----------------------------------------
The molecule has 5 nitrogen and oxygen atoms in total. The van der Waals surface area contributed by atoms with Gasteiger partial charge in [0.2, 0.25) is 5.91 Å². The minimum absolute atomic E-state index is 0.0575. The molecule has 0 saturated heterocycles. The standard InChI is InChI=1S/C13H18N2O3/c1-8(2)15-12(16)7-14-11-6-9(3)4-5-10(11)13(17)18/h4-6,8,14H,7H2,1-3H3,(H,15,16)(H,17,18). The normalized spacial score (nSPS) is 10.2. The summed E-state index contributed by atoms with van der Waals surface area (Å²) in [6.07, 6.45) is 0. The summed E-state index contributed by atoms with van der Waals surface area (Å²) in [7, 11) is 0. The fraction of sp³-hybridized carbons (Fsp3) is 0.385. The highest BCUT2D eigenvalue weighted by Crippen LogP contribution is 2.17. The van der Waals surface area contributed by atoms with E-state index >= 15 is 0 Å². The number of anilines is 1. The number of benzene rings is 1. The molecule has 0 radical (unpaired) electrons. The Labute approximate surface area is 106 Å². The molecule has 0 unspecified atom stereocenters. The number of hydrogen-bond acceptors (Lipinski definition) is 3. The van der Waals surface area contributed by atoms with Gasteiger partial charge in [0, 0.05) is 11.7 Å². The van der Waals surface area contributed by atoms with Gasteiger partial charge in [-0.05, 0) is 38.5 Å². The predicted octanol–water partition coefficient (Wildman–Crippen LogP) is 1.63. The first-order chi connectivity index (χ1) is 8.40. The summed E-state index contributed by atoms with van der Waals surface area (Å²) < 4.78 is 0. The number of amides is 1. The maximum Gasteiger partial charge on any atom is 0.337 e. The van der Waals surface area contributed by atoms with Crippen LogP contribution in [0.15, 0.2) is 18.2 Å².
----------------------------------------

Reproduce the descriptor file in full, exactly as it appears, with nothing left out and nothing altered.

The molecule has 5 nitrogen and oxygen atoms in total. The van der Waals surface area contributed by atoms with Gasteiger partial charge in [0.2, 0.25) is 5.91 Å². The minimum absolute atomic E-state index is 0.0575. The molecule has 0 saturated heterocycles. The standard InChI is InChI=1S/C13H18N2O3/c1-8(2)15-12(16)7-14-11-6-9(3)4-5-10(11)13(17)18/h4-6,8,14H,7H2,1-3H3,(H,15,16)(H,17,18). The normalized spacial score (nSPS) is 10.2. The summed E-state index contributed by atoms with van der Waals surface area (Å²) in [6.07, 6.45) is 0. The summed E-state index contributed by atoms with van der Waals surface area (Å²) in [7, 11) is 0. The fraction of sp³-hybridized carbons (Fsp3) is 0.385. The highest BCUT2D eigenvalue weighted by Crippen LogP contribution is 2.17. The van der Waals surface area contributed by atoms with E-state index >= 15 is 0 Å². The number of anilines is 1. The number of benzene rings is 1. The molecule has 0 radical (unpaired) electrons. The Labute approximate surface area is 106 Å². The molecule has 0 unspecified atom stereocenters. The number of hydrogen-bond acceptors (Lipinski definition) is 3. The van der Waals surface area contributed by atoms with Gasteiger partial charge in [0, 0.05) is 11.7 Å². The van der Waals surface area contributed by atoms with Gasteiger partial charge in [-0.05, 0) is 38.5 Å². The predicted octanol–water partition coefficient (Wildman–Crippen LogP) is 1.63. The first-order chi connectivity index (χ1) is 8.40. The summed E-state index contributed by atoms with van der Waals surface area (Å²) < 4.78 is 0. The number of amides is 1. The maximum Gasteiger partial charge on any atom is 0.337 e. The van der Waals surface area contributed by atoms with Crippen LogP contribution in [0.15, 0.2) is 18.2 Å².